A refuge, a haven to give a break to your sore muscles, to fill your tummies or simply to renew your will that indeed the walk was worth finishing.

We stopped at the first bar that we encountered. There was actually a guy strategically standing 50 meters before the town entrance who promoted another bar further on. Any other day I would have tried his recommendation but at that time my mind was on autopilot. I just felt like resting my aching body on the first available bar.

We stopped at the first one we saw which was on the right side. It was one of those typical bars that offered the usual coffee, colacao, fruit and other bite-sized energy boosters. Of course it had Wifi. World changing events could happen during the time we were walking so I had to check my most reliable source of up to date news… my fb news feeds.

After having a well deserved break and having our passports stamped we trudged on, our backpacks seemingly getting heavier by the minute. We were at Santa Catalina de Gomoza. Nothing really worth noting at this stop except that I bought a walking cane at this place. It was 4 euros for a piece of thick stick that was smoothened, a bit pricey but I thought that I was helping the old lady who was selling it on her doorstep make a living.

I was also hoping the stick would alleviate the pain on my right leg, which would get abnormally painful for a few minutes whenever I pause for a long break.

We passed by a sign that said 249 kilometers to go. I posed beside it jokingly putting on my dismayed face. Jokes were half meant. Despite the humour of it all there was a growing concern in me if I would make it leisurely to the end now that my leg was beginning to be more than a just a mere nuisance.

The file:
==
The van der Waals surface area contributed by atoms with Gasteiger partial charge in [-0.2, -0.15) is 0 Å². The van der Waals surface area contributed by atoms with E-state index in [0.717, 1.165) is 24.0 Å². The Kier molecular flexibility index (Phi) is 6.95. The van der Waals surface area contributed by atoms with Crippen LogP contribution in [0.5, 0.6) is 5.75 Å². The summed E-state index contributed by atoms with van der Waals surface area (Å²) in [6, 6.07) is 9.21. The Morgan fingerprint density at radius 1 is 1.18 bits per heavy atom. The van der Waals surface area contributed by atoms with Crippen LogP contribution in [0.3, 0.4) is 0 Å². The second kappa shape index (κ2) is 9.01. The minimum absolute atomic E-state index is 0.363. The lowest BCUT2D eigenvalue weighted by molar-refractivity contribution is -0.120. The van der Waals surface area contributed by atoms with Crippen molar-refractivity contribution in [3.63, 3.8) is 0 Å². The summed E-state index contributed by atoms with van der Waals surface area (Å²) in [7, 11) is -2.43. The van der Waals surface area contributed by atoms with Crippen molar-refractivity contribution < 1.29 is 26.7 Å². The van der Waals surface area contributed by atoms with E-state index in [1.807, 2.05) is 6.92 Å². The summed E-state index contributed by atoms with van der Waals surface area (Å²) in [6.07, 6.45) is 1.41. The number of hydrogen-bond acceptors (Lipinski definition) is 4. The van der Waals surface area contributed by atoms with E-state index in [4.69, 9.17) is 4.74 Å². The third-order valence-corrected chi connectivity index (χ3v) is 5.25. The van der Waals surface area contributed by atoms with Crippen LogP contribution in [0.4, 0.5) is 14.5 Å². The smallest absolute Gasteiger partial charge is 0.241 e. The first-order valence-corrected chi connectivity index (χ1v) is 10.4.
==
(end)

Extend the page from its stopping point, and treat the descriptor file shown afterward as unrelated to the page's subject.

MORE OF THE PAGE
Robi and I agreed to follow the "for every 4- one" rule. This meant that for every 4 kilometres or so we would stop for 5-10 minutes to massage our feet. It quite helped eased the pain a bit

On the way to El Ganso to brighten the mood Robi and I sang songs along the way. Most of the time he was just humming the tune because he was not much familiar with the lyicrs. But when I played the song "It's my life" by Bon Jovi on my phone, all hell broke loose.

For that span of time it's as if we were in a music festival singing at the top of our lungs. It was a reminder for me that this walk was supposed to be fun.

But it started to rain heavily when we reached El Ganso. (Maybe the gods were not pleased with our singing voices?). We had no choice but to take a break at another bar. At this point my leg was really aching so much that it was Robi who entered the bar and ordered for my colacao (a Spanish chocolate drink). While I know I would look hideous in this selfie I had to capture that moment of weariness and desperation.

We continued on after the rain petered out. The next stop Rabanal del Camino was about 7 kilometres away. It started to rain again as we were turning left of the path. Good thing I had my umbrella. Robi brought out his rain coat. This stalled him for a while. I told him I would go ahead because at the pace I was going he would still catch me up.